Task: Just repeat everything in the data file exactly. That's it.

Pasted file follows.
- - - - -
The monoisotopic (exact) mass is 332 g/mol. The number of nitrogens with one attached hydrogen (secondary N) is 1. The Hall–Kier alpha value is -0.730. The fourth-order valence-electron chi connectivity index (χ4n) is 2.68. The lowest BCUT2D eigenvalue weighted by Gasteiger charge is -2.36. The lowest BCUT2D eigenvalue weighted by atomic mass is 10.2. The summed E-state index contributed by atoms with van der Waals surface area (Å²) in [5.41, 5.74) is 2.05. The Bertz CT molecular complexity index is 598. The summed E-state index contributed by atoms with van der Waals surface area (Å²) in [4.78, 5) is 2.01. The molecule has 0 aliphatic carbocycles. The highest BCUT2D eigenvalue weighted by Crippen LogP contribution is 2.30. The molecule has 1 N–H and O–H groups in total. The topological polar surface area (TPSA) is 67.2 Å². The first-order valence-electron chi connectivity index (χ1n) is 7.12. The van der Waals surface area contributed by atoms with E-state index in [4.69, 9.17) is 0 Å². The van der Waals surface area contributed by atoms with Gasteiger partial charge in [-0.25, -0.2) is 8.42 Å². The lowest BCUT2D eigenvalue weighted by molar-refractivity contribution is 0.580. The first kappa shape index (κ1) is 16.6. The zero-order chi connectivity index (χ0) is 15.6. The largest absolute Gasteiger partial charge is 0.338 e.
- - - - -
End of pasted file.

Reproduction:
The monoisotopic (exact) mass is 332 g/mol. The number of nitrogens with one attached hydrogen (secondary N) is 1. The Hall–Kier alpha value is -0.730. The fourth-order valence-electron chi connectivity index (χ4n) is 2.68. The lowest BCUT2D eigenvalue weighted by Gasteiger charge is -2.36. The lowest BCUT2D eigenvalue weighted by atomic mass is 10.2. The summed E-state index contributed by atoms with van der Waals surface area (Å²) in [5.41, 5.74) is 2.05. The Bertz CT molecular complexity index is 598. The summed E-state index contributed by atoms with van der Waals surface area (Å²) in [4.78, 5) is 2.01. The molecule has 0 aliphatic carbocycles. The highest BCUT2D eigenvalue weighted by Crippen LogP contribution is 2.30. The molecule has 1 N–H and O–H groups in total. The topological polar surface area (TPSA) is 67.2 Å². The first-order valence-electron chi connectivity index (χ1n) is 7.12. The van der Waals surface area contributed by atoms with E-state index in [4.69, 9.17) is 0 Å². The van der Waals surface area contributed by atoms with Gasteiger partial charge in [-0.25, -0.2) is 8.42 Å². The lowest BCUT2D eigenvalue weighted by molar-refractivity contribution is 0.580. The first kappa shape index (κ1) is 16.6. The zero-order chi connectivity index (χ0) is 15.6. The largest absolute Gasteiger partial charge is 0.338 e.